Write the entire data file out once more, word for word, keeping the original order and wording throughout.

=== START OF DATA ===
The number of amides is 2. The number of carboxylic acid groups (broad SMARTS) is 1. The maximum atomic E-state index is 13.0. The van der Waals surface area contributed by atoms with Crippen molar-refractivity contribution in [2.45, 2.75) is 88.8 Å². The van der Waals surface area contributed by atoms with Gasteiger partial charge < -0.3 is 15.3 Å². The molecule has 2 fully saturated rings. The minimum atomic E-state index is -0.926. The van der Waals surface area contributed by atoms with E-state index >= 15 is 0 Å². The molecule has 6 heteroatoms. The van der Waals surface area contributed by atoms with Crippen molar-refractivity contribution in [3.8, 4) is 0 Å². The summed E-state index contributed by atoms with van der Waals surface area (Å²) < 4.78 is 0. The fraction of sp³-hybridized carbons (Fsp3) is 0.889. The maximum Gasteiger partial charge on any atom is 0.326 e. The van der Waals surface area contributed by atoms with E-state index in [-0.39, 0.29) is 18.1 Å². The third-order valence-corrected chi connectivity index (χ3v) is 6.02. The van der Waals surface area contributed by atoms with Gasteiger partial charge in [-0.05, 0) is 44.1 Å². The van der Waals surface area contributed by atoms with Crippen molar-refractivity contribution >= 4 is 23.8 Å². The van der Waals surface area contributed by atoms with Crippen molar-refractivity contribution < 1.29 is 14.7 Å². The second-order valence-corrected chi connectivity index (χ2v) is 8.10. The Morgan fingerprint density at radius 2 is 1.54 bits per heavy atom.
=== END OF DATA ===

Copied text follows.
The number of amides is 2. The number of carboxylic acid groups (broad SMARTS) is 1. The maximum atomic E-state index is 13.0. The van der Waals surface area contributed by atoms with Crippen molar-refractivity contribution in [2.45, 2.75) is 88.8 Å². The van der Waals surface area contributed by atoms with Gasteiger partial charge < -0.3 is 15.3 Å². The molecule has 2 fully saturated rings. The minimum atomic E-state index is -0.926. The van der Waals surface area contributed by atoms with E-state index >= 15 is 0 Å². The molecule has 6 heteroatoms. The van der Waals surface area contributed by atoms with Crippen molar-refractivity contribution in [3.8, 4) is 0 Å². The summed E-state index contributed by atoms with van der Waals surface area (Å²) < 4.78 is 0. The fraction of sp³-hybridized carbons (Fsp3) is 0.889. The maximum Gasteiger partial charge on any atom is 0.326 e. The van der Waals surface area contributed by atoms with E-state index in [-0.39, 0.29) is 18.1 Å². The third-order valence-corrected chi connectivity index (χ3v) is 6.02. The van der Waals surface area contributed by atoms with Gasteiger partial charge in [-0.05, 0) is 44.1 Å². The van der Waals surface area contributed by atoms with Crippen molar-refractivity contribution >= 4 is 23.8 Å². The van der Waals surface area contributed by atoms with Crippen molar-refractivity contribution < 1.29 is 14.7 Å². The second-order valence-corrected chi connectivity index (χ2v) is 8.10. The Morgan fingerprint density at radius 2 is 1.54 bits per heavy atom.